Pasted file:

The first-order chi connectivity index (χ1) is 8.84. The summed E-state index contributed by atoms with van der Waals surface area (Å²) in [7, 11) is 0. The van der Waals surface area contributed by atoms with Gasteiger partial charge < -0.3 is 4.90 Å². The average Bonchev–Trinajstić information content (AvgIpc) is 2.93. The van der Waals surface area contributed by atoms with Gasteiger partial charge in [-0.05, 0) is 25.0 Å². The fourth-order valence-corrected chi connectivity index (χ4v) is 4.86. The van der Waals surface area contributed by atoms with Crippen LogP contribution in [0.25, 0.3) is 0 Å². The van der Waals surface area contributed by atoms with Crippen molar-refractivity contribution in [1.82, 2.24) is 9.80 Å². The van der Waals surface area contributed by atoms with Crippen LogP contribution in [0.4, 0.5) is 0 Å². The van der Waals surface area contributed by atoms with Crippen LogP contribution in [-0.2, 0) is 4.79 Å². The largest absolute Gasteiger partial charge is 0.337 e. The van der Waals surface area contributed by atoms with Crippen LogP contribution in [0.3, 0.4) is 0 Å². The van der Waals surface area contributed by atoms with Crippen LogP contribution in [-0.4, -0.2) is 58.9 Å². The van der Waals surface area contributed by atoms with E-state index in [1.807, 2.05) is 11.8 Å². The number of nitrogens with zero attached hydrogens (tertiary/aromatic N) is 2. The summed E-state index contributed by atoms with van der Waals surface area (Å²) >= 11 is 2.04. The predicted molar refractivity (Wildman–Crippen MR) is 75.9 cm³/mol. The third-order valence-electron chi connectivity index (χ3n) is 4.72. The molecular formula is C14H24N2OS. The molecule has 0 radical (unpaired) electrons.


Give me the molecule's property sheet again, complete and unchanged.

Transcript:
The first-order chi connectivity index (χ1) is 8.84. The summed E-state index contributed by atoms with van der Waals surface area (Å²) in [7, 11) is 0. The van der Waals surface area contributed by atoms with Gasteiger partial charge < -0.3 is 4.90 Å². The average Bonchev–Trinajstić information content (AvgIpc) is 2.93. The van der Waals surface area contributed by atoms with Gasteiger partial charge in [-0.05, 0) is 25.0 Å². The fourth-order valence-corrected chi connectivity index (χ4v) is 4.86. The van der Waals surface area contributed by atoms with Crippen LogP contribution in [0.25, 0.3) is 0 Å². The van der Waals surface area contributed by atoms with Crippen molar-refractivity contribution in [1.82, 2.24) is 9.80 Å². The van der Waals surface area contributed by atoms with Crippen LogP contribution in [0.4, 0.5) is 0 Å². The van der Waals surface area contributed by atoms with Crippen LogP contribution in [-0.2, 0) is 4.79 Å². The largest absolute Gasteiger partial charge is 0.337 e. The van der Waals surface area contributed by atoms with Crippen LogP contribution in [0.3, 0.4) is 0 Å². The van der Waals surface area contributed by atoms with Crippen LogP contribution in [-0.4, -0.2) is 58.9 Å². The van der Waals surface area contributed by atoms with E-state index in [1.807, 2.05) is 11.8 Å². The number of nitrogens with zero attached hydrogens (tertiary/aromatic N) is 2. The summed E-state index contributed by atoms with van der Waals surface area (Å²) >= 11 is 2.04. The predicted molar refractivity (Wildman–Crippen MR) is 75.9 cm³/mol. The third-order valence-electron chi connectivity index (χ3n) is 4.72. The molecular formula is C14H24N2OS. The molecule has 0 radical (unpaired) electrons.